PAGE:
| Posted on 2011-03-07 | by a guest


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The Poem is surely a poem of the destruction brought by the fantasy and desire that pure love may bring to man - but in reality this pure love brings torment, destruction, jealousy and pain.
1. For he on honey-dew hath fed - One had fed on the seed of love.
And drunk the milk of Paradise - and one had tasted the substance and drug of love.

| Posted on 2011-02-18 | by a guest


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There is no good analisis oif this poem on her and its rather confusing to use. i have to finish an onl;ine english and this doesnt help at all, just telling the poepl who run this site, so fix it. you have people who would really like to study or learn off of some good information.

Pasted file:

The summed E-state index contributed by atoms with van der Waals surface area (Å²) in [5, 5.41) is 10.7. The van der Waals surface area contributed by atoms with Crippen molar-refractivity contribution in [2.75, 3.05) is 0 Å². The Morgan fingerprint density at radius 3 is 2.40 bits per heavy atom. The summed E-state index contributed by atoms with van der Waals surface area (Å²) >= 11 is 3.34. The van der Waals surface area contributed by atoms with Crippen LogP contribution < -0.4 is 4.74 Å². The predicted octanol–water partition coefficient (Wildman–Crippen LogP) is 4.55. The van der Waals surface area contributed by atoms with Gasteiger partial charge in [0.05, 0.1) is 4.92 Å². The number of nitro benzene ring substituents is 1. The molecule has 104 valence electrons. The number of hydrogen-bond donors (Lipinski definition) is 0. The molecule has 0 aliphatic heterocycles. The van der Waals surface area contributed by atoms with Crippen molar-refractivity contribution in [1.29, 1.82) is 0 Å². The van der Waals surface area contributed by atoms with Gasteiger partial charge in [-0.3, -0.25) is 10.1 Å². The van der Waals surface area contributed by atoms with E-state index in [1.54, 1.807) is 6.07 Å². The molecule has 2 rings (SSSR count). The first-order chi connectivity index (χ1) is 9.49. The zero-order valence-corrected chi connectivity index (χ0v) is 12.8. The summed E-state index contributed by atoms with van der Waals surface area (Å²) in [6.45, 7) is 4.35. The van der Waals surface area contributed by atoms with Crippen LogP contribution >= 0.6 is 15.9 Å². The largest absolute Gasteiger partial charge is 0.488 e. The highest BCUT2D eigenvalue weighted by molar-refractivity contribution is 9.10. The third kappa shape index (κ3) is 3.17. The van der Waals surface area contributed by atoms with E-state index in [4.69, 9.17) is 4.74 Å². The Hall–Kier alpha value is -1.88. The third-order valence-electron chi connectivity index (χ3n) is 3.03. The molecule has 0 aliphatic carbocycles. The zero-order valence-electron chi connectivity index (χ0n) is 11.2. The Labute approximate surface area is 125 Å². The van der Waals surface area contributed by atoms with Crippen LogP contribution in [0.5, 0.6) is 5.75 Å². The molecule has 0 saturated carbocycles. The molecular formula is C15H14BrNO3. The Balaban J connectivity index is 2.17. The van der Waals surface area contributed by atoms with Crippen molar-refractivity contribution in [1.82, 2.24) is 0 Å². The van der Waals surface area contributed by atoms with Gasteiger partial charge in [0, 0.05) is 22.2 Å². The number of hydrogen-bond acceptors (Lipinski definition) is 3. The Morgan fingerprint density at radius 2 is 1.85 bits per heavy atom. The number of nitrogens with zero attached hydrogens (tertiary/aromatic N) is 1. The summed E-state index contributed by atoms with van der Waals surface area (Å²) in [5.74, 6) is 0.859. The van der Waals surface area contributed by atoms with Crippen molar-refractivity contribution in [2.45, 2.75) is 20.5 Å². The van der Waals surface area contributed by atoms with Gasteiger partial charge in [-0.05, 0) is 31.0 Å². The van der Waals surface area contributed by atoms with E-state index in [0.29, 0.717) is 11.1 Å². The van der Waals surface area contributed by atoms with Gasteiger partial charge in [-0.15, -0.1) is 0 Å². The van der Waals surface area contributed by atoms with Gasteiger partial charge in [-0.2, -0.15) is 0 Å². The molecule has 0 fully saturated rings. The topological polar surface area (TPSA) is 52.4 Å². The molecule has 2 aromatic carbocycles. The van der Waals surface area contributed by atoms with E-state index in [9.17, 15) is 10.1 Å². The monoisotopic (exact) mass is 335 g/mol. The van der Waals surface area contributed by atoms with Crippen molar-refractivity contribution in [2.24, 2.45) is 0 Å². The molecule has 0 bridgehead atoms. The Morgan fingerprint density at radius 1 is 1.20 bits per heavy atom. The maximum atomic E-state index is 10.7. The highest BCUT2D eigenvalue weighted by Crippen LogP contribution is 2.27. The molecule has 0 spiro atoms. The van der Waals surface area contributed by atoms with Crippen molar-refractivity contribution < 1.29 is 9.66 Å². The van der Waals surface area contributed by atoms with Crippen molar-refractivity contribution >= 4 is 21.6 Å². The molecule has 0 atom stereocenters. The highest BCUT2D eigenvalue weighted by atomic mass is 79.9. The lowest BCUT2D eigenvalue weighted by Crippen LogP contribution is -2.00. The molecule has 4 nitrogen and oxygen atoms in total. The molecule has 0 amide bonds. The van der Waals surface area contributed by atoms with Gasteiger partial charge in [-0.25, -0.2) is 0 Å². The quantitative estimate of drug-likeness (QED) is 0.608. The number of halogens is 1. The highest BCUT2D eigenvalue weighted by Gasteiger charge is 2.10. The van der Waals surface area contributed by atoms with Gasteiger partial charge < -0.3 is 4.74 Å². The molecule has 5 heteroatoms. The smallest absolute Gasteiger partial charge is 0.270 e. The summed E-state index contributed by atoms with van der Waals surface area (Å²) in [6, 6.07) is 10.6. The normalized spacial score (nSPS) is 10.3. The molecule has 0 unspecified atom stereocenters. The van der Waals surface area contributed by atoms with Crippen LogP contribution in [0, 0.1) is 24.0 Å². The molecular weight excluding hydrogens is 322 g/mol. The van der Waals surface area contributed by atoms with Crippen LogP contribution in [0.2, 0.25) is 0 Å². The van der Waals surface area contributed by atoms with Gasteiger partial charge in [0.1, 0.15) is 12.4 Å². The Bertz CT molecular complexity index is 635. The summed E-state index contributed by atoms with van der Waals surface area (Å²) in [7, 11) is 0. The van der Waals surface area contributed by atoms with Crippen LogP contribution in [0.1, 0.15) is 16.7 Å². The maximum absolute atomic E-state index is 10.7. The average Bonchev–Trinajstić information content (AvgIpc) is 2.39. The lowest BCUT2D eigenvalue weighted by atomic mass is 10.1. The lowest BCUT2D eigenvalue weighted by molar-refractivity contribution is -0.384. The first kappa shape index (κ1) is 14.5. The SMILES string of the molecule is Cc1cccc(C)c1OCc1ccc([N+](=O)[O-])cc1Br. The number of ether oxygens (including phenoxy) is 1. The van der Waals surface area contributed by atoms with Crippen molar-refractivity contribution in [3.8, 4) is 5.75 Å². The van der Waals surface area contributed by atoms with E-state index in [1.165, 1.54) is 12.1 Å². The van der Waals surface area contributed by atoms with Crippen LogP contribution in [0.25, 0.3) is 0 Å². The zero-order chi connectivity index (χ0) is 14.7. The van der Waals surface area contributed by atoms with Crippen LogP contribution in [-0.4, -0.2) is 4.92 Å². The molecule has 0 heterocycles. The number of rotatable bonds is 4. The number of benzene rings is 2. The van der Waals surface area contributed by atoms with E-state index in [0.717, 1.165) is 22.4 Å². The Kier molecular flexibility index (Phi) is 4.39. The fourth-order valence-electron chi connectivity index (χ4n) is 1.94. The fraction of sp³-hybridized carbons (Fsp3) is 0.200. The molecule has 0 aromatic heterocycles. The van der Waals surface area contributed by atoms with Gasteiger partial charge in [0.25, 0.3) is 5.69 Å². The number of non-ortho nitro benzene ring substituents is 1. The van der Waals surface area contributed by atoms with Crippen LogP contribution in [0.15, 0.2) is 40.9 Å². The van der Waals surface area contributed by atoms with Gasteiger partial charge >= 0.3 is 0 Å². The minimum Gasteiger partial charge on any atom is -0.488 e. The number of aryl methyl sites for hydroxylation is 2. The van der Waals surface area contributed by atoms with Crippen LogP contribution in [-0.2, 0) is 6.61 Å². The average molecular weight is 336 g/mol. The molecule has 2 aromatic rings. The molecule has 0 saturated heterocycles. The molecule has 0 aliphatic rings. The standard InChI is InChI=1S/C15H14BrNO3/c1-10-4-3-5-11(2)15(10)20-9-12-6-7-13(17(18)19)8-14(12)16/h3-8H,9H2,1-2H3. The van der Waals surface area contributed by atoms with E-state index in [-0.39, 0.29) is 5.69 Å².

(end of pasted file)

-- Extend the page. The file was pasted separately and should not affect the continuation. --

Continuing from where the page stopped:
| Posted on 2010-12-20 | by a guest


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its moslty about the sublime features of nature, being scarily beautiful. alot of alliteration

| Posted on 2010-12-16 | by a guest


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You are all crazy. First of all, yes, Coleridge was an Opium addict. However, there is strong evidence that says Opium does not cause dreams (it instead diminishes them) or hallucinations. This is about the conqueror and savage named Kubla Khan. He was a real leader and warrior (so much for history right?) and this poem\'s primary meaning is that Kubla Khan attempted to claim ten miles of a land called Xanadu where even the nature began rebelling against him. You all need to have a history lesson.

| Posted on 2010-12-07 | by a guest